Using datasets not afflicted by such flaws, the authors examine Bergsteiner and Avery’s (J Bus Ethics 109(4):391–410, 2012) prediction that competitiveness scores of the USA and the UK are substantially overstated. Results of re-ranking 104 countries using 29 economic, environmental, and social datasets from reputable sources support this assertion, with the USA showing the greatest discrepancy on a 100-point scale between its 2013–2014 GCR score (5) and this study’s 2013 score (57), and the UK falling from GCR score 9 to 40.

The authors explore reasons for this discrepancy, including examining the relationship between a country’s neoliberal traditions and its rankings on the indicators.

Read this Open Access article online for free


Harald Bergsteiner and Gayle C.  Avery. 2019. Misleading Country Rankings Perpetuate Destructive Business Practices. 
Journal of Business Ethics, 159(3), 863–881.


Bribery in MNEs 
We examine how corporate bribery is impacted by cultural distance between multinational enterprises (MNEs) home and host countries, and organisational distance to core values between MNE entry modes and MNE headquarters. Tension between external and internal legitimacy helps to explain why cultural and organisational distances will affect MNE bribery.

The empirical analysis used data from cross-border transactions by MNEs that were sanctioned by US regulatory officials between 1978 and 2011.

The authors find statistical support for all hypotheses capturing main and moderating effects and suggest that MNEs may be seriously risking their legitimacies from transactions in corruption-prone host countries.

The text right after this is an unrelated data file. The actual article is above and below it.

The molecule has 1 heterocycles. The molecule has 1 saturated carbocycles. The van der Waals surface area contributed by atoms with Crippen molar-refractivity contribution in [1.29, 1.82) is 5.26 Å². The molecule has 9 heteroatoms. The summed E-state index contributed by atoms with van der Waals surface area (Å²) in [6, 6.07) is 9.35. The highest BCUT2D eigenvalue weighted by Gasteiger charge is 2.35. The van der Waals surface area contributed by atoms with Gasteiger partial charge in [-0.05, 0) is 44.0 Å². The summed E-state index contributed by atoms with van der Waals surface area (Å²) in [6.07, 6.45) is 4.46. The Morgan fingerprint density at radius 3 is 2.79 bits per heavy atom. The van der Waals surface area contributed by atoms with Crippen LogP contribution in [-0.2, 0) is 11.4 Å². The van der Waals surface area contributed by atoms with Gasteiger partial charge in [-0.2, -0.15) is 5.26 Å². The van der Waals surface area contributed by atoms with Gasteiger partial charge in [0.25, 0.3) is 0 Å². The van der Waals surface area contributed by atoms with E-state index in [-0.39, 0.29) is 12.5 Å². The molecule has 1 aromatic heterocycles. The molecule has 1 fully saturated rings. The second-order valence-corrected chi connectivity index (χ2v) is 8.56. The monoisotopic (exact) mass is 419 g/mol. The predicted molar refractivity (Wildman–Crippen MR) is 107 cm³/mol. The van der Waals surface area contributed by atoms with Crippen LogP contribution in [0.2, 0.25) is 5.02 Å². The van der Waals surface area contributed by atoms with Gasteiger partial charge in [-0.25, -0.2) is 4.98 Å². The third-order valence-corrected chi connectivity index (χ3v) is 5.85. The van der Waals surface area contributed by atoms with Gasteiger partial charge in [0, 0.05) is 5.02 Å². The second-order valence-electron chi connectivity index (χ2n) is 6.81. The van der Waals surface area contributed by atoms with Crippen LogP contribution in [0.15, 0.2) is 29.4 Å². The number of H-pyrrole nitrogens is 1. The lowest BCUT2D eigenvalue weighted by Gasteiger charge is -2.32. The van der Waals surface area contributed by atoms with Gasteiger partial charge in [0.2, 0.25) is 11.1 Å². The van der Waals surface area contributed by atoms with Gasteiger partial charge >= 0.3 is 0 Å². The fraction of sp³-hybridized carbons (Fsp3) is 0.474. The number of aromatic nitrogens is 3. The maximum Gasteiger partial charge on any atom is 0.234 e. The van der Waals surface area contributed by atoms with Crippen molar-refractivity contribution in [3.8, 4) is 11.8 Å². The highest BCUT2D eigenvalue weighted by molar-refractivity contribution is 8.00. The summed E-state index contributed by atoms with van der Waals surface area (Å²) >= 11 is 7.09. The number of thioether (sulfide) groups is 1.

Vijay S. Sampath and Noushi Rahman. 2019. Bribery in MNEs: The Dynamics of Corruption Culture Distance and Organizational Distance to Core Values. 
Journal of Business Ethics, 159(3), 817–835.


Corporate welfare policy and firm-level productivity 
We study how changes in unemployment risk affect firms’ productivity and whether firm-initiated policies can mitigate the moral hazard problem created by increases in unemployment insurance benefits (UIBs) that might decrease workers’ incentives to work hard. The authors focus on state-specific changes in UIB levels as a quasi-natural experiment.

While a large body of research has examined UIBs, including their effect on unemployed workers, few studies investigate whether UIBs have any impact on a firm’s overall productivity. Using data on firm-level total factor productivity and state-level UIBs, the authors find a negative association between productivity and UIBs.

The authors also find that the negative association is weaker for firms with higher employee-welfare indices than for firms with lower indices, suggesting that the adverse effect of higher UIBs on productivity is mitigated by policies that benefit workers’ welfare. More specifically, the authors find that among policies that are under the umbrella of corporate social responsibility, a subset of employee-welfare policies (e.g., work/life benefits) are more effective in managing moral hazard problems than other policies.